Communications expert Andy Goodman has a great quote that I like to repeat when I want to drive home the power of storytelling in presentations or marketing (as opposed to merely presenting data).
Numbers numb, jargon jars, and nobody ever marched on Washington because of a pie chart. If you want to connect with your audience, tell them a story.
Goodman is right. Reams of data won’t necessarily move your audience to action. But a good story, well told, might.
There are times, though, when well-presented data can also tell a powerful story. Here are two examples:
Cards Against Humanity’s 2013 classroom shopping spree
In 2013, the popular adult party game company Cards Against Humanity donated a portion of its sales of a holiday promotion to support Donors Choose, an online charity that helps raise money for classroom projects in public schools. The effort netted over $100,000 for 299 different projects across the U.S.
To tell the tale of this success, Cards Against Humanity created a data-driven story online to illustrate how many students were touched by the donation, how the funds could be used and, in a clever twist, how else the funds could have been used for less productive and noble purposes.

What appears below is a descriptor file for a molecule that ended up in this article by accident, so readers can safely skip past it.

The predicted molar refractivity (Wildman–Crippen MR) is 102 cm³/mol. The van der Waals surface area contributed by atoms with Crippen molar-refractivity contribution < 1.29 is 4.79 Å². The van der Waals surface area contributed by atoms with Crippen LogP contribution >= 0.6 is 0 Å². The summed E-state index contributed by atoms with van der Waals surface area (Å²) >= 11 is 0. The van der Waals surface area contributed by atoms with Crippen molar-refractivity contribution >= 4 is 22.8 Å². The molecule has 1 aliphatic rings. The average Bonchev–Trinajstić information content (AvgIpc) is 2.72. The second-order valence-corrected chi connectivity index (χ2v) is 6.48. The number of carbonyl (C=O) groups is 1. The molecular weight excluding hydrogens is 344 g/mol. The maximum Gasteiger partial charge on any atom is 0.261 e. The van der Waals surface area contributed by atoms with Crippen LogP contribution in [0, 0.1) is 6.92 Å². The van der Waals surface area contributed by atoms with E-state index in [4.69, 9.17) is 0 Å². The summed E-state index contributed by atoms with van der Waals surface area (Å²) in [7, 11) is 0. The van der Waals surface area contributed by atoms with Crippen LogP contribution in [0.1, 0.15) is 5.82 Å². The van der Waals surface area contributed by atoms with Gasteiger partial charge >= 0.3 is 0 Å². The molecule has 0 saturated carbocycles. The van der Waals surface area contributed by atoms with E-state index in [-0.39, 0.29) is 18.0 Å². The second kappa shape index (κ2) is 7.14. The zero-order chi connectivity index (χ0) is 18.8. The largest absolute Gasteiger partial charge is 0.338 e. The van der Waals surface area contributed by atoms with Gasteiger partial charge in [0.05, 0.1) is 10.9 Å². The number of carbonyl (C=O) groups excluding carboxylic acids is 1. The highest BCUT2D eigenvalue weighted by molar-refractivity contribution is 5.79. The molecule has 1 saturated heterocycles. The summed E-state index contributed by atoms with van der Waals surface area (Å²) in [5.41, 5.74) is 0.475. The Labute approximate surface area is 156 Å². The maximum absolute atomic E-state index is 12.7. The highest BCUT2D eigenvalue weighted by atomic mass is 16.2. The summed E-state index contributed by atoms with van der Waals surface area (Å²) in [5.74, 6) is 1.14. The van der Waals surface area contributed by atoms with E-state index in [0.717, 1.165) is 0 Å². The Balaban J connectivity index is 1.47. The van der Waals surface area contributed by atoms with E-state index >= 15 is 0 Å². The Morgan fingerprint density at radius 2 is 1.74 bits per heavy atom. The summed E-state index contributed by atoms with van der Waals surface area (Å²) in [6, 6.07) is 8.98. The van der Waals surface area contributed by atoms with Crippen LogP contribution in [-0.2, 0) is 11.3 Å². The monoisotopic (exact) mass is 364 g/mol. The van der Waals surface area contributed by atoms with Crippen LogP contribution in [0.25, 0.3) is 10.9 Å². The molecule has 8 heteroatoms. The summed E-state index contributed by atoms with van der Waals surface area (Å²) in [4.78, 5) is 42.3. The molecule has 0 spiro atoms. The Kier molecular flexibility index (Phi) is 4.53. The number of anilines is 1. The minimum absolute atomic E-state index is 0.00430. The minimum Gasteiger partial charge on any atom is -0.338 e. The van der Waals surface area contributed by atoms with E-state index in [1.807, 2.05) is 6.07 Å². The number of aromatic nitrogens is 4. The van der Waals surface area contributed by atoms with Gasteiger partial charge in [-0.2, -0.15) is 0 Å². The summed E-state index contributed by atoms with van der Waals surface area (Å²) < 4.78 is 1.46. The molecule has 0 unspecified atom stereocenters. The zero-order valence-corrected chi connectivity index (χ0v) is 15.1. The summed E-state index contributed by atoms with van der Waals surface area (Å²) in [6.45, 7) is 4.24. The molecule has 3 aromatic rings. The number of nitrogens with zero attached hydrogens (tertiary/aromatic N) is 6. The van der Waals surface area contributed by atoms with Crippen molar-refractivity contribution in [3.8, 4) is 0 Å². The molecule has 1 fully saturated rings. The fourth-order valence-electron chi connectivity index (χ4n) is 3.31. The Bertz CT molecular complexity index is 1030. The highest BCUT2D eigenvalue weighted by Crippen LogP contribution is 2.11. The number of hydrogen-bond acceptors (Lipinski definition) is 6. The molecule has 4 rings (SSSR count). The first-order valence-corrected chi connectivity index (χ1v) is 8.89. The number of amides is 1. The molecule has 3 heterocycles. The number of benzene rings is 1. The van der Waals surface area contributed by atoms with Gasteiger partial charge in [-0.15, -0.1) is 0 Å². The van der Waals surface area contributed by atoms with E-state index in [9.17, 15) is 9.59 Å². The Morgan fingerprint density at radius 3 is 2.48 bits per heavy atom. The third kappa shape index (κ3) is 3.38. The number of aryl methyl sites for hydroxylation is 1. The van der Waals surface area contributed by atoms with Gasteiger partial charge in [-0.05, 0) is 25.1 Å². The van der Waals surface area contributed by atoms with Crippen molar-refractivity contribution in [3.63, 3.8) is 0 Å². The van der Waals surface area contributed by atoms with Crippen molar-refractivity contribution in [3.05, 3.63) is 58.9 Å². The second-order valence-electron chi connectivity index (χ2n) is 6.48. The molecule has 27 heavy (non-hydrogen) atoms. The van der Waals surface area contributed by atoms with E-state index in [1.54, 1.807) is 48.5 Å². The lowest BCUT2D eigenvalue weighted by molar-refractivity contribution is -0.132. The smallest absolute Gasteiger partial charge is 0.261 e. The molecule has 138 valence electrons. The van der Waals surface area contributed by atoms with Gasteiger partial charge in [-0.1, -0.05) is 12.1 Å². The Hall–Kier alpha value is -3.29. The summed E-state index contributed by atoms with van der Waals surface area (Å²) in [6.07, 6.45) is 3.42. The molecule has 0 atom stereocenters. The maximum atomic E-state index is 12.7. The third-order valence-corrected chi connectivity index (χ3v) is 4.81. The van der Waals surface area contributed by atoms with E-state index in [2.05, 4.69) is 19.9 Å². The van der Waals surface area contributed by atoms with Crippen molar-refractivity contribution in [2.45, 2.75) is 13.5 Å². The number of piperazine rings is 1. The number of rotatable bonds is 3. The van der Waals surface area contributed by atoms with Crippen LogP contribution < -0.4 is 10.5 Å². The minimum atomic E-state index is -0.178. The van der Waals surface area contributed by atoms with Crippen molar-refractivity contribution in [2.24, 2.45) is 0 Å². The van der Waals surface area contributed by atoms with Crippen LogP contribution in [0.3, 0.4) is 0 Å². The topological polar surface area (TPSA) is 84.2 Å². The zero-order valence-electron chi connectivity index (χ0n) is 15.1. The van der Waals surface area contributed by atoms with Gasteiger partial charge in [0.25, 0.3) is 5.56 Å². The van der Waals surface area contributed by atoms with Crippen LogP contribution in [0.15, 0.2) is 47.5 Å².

In keeping with the irreverent tone of the company’s products, the story used data very in unexpected yet quite effective ways.
How many kids’ lives were touched by CAH’s generosity? A total of 38,318. But that number doesn’t mean much, until you put it in a different perspective.
Another example of using data to illustrate the impact of their gift compares what a certain dollar amount would buy for school supplies as opposed to military expenditures.
Since 2013, Cards Against Humanity has continued to prove itself as a company with a social conscience. This year, the company donated a portion of proceeds from its Eight Sensible Gifts for Hanukkah promotion to provide a week’s vacation for employees of CAH’s printer in China.
The fallen of World War II
Joseph Stalin, the leader of the Soviet Union during World War II, is reported to have said, “A single death is a tragedy. A million deaths is a statistic.” There’s no proof Stalin actually ever said that, but when you consider the number of Soviet soldiers who were killed or injured during World War II, it seems plausible.
When we are confronted by staggering numbers — whether deaths, dollars or deficits — it is difficult for our minds to grasp the enormity of them. In Stalin’s day, “a million” may have been unfathomable for most to think about. But we now talk about people, dollars and budgets by the billions or trillions, which makes the numbers even more difficult to understand.
Last spring, Neil Halloran, a documentary filmmaker and data visualization expert, posted his video The Fallen of World War II on Vimeo. The 18-minute video uses data and visualization to put into context the number of World War II casualties by country. Halloran uses the data to tell a powerful story — one that could not be told by traditional storytelling alone.
These are just two examples of how data, when presented well, can help to tell a story. I hope these examples illustrate how the two — data and storytelling — can work together to connect with your audience.
Do you have any examples of powerful storytelling by data? I’d love to know about them. Please share in the comments.